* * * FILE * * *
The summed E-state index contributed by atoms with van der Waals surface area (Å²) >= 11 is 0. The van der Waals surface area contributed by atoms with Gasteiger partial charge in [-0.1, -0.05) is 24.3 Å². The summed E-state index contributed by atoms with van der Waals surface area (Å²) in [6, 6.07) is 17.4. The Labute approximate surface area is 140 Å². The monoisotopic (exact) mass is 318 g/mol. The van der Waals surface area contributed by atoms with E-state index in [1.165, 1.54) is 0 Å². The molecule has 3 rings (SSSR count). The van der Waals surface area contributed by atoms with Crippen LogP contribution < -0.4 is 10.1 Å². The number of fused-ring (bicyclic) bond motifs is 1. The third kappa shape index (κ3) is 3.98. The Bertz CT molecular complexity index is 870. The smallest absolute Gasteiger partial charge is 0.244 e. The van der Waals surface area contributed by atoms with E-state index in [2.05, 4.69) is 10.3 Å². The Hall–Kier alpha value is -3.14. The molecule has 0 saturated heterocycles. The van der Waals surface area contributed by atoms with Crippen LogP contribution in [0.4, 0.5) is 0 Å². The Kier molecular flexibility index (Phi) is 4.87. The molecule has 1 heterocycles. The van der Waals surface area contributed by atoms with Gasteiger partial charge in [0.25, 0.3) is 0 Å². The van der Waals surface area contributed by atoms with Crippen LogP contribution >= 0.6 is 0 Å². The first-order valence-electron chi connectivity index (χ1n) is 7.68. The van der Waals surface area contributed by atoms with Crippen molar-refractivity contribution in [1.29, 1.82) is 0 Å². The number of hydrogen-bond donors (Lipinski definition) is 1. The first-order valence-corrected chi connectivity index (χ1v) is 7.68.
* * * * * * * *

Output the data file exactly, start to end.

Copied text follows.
The summed E-state index contributed by atoms with van der Waals surface area (Å²) >= 11 is 0. The van der Waals surface area contributed by atoms with Gasteiger partial charge in [-0.1, -0.05) is 24.3 Å². The summed E-state index contributed by atoms with van der Waals surface area (Å²) in [6, 6.07) is 17.4. The Labute approximate surface area is 140 Å². The monoisotopic (exact) mass is 318 g/mol. The van der Waals surface area contributed by atoms with E-state index in [1.165, 1.54) is 0 Å². The molecule has 3 rings (SSSR count). The van der Waals surface area contributed by atoms with Crippen LogP contribution < -0.4 is 10.1 Å². The number of fused-ring (bicyclic) bond motifs is 1. The third kappa shape index (κ3) is 3.98. The Bertz CT molecular complexity index is 870. The smallest absolute Gasteiger partial charge is 0.244 e. The van der Waals surface area contributed by atoms with E-state index in [2.05, 4.69) is 10.3 Å². The Hall–Kier alpha value is -3.14. The molecule has 0 saturated heterocycles. The van der Waals surface area contributed by atoms with Crippen LogP contribution in [0.4, 0.5) is 0 Å². The Kier molecular flexibility index (Phi) is 4.87. The molecule has 1 heterocycles. The van der Waals surface area contributed by atoms with Gasteiger partial charge in [0.25, 0.3) is 0 Å². The van der Waals surface area contributed by atoms with Crippen LogP contribution >= 0.6 is 0 Å². The first-order valence-electron chi connectivity index (χ1n) is 7.68. The van der Waals surface area contributed by atoms with Crippen molar-refractivity contribution in [1.29, 1.82) is 0 Å². The number of hydrogen-bond donors (Lipinski definition) is 1. The first-order valence-corrected chi connectivity index (χ1v) is 7.68.